3. Ardell says: “When will we know that prices are down? When more people can and do buy more houses at lower prices and those percentages start increasing on the low side and decreasing on the high side, you will know that prices have been affected by more than just a little.”

    Maybe, maybe not. It could be that buyers will choose to buy more house if prices fall, or it could be that changing financing requirements, most probably higher down payments, force them to buy less than their income might allow while prices remain stable. There are too many variables to claim that a higher percentage of purchases in one category or another are only the result of price changes.

    However, I am struck by the continuing strength of purchases in the lower tier, since most had assumed those homes/buyers would be the hardest hit by tighter credit standards and the collapse of the secondary market for mortgages.

    Being “out in the country” by Preston/Fall City, I can say that absolutely NOTHING is selling. The same homes have been on the market since last summer, many have reduced prices, and yet there is no movement at all. I’d say the price range here runs from the high $400’s to $1.5M, and it’s all dead. In my opinion, the second quarter will be most telling.

  4. Conrad-

    “However, I am struck by the continuing strength of purchases in the lower tier, since most had assumed those homes/buyers would be the hardest hit by tighter credit standards and the collapse of the secondary market for mortgages.”

    How much of this can be explained by people downsizing or choosing to live a more conservative lifestye?

  5. Q-Diddy, I don’t know how we can measure downsizing or choosing to live a more conservative lifestyle, other than by anecdotes …

    I have 4 sets of move-up buyers, all with young children, who want to move into a larger home. All have been in their homes for 5+ years, so their urge to move into larger is pretty typical at this timeframe in their lives.

    I have a few retired folks planning to sell big homes this year and downsize, again, typical for that stage of life.

  6. Anon wrote: ” Have you guys seen a slow down over the last few weeks? ”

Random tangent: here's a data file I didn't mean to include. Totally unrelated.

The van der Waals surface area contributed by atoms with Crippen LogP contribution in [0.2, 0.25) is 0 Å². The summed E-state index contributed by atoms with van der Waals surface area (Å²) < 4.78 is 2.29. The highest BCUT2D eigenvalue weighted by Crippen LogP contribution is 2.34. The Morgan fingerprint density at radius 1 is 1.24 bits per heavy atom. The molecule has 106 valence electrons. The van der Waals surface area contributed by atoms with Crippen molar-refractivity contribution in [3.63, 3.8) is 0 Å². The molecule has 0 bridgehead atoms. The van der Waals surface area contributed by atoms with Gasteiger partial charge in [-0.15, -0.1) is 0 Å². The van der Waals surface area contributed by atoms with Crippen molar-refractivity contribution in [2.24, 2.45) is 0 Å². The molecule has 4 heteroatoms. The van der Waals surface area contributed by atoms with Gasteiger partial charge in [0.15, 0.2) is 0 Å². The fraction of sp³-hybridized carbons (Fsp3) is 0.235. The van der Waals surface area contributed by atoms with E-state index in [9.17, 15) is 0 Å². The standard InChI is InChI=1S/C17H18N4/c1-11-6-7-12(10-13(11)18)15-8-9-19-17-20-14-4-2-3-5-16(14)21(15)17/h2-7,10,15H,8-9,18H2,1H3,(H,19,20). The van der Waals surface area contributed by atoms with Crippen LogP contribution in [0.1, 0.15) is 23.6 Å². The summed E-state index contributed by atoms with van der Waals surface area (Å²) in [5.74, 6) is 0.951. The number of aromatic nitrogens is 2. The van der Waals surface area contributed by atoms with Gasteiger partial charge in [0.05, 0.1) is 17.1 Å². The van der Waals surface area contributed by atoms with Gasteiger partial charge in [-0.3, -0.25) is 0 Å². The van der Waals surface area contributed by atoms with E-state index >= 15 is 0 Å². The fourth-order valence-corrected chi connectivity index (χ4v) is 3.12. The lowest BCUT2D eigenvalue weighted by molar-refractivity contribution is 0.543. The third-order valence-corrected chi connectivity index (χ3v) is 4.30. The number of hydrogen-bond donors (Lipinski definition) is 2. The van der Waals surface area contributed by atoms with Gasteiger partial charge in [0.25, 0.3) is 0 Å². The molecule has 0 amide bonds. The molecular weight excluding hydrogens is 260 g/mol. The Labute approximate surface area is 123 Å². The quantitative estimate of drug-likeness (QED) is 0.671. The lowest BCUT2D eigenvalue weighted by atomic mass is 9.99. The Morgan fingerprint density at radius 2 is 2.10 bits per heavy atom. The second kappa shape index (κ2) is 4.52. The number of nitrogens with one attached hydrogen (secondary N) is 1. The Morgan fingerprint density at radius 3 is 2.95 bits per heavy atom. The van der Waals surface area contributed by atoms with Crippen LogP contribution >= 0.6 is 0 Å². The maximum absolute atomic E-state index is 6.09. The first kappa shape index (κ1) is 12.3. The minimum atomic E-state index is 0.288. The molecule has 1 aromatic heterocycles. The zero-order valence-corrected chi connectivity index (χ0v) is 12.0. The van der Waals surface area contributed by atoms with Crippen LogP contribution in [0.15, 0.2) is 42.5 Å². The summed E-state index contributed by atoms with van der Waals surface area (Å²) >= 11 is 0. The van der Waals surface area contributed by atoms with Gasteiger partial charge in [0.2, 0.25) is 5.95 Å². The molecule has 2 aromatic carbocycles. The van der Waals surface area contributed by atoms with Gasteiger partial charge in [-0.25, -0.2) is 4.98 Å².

Except by looking at the NWMLS data, agents can’t really get a feel for the market by their own activity. We see too little of the market. My wife and I were extremely busy in December, so much so I didn’t have time to check the stats for the month. The low volume for December took me totally by surprise.

    Ardell, I’d tend to agree with you that low volume should eventually translate into lower prices, but that assumes people have to sell. As is often mentioned, prices are sticky downward. Also, it assumes nothing changes.

  7. I said: “When more people can and do BUY more houses at lower prices and those percentages start increasing on the low side…”
    Here’s what I mean by that.

    In Jan. + Feb. of 2005, 17% of buyers purchased under $200,000. In 2006 that percentage dropped to 10.45%. 2007, 5.7% and so far this year 5.1%. That is a function of prices increasing each year, not fewer buyers.

    Many want to look at price reductions as a sign that the prices are coming down. Not so. While 5.1% of property SOLD YTD is $200,000 or less, only 3.8% of those remaining on market are $200,000 or less.

    If everyone priced up to $220,000 dropped their price to $200,000, the % would increase from 3.8% to 5.45% and bring it down to reality and basically flat as to price. So price reductions more often reflect coming down to where we ARE vs. prices droppping for real.

    For Case Schiller to be correct in this price tier, that being prices down to August 2006 levels, we would have to see the number of people able to buy in that price tier doubling from 5.1% to 10.2%.

    I’ll do the next tier in a new comment, since the next tier involves 45% of all King County buyers and 35% of all King County Sellers.

  8. Oh Jeez, I see Craig just challenged me to a “Death Match”. I’ll get this comment out and then go see what he’s up to.

    The $200,000 to $400,000 price tier involved 55% of all King County buyers in 2005 and 2006 and 46% of all King County Buyers in 2007 and YTD in 2008.